Click here to find out why!

Did You Know…that the Boston Tea Party was one of several tension-building events that lead to the American Revolutionary War between the North American colonies  and Great Britain? The Boston Tea Party was the turning point in which colonists started to consider forming a united resistance against British rule.

 

Sources: punchbowl.com, osmh.org, wikipedia.org, history.com
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Bill of Rights Day

On December 15, 1791, the United States adopted the Bill of Rights, enshrining in our Constitution the protection of our inalienable freedoms, from the right to speak our minds and worship as we please to the guarantee of equal justice under the law.”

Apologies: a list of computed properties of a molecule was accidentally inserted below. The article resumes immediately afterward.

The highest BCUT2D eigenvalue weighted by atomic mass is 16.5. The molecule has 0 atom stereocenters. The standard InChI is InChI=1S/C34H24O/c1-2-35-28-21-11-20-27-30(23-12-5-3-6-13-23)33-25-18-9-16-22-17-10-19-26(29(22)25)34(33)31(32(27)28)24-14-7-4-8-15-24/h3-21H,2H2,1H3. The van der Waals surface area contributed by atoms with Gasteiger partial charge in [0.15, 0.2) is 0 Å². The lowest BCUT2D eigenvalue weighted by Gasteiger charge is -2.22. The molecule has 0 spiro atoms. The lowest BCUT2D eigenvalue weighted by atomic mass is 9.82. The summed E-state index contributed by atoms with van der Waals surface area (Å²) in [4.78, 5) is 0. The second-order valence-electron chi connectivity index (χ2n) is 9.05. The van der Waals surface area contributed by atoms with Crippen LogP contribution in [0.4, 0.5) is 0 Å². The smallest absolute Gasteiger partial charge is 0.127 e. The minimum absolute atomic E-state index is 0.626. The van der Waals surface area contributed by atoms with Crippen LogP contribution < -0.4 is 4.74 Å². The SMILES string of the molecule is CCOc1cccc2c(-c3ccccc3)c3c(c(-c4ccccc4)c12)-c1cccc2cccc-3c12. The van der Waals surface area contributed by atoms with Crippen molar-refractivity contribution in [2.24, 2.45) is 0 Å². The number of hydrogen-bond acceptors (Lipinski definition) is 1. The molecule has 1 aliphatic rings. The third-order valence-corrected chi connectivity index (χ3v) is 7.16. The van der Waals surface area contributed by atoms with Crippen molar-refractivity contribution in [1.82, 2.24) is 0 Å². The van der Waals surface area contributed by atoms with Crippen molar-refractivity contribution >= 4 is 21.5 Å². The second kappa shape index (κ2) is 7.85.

- President Barack Obama, Presidential Proclamation, Bill of Rights Day 2011

On this day in 1791, the United States adopted the Bill of Rights, or the first ten amendments of the U.S. constitution.

Written and introduced to the first U.S. Congress by James Madison, who later became the 4th U.S. President, the Bill of Rights protect the individual rights of U.S. citizens by limiting the federal government’s power and granting some power to the states and the public.

Bill of Rights Day was created not only to commemorate the establishment of this significant symbol of freedom but to remind us of that freedom, which we sometimes take for granted.

Celebrate Bill of Rights Day by reading, understanding, and appreciating the Bill of Rights. If you’ve got a little more time, read the U.S. constitution while you’re at it.

Having trouble understanding the Bill of Rights or looking for fun yet effective ways to teach kids about the Bill of Rights? You’ll find plenty of educational resources at the Bill of Rights Institute.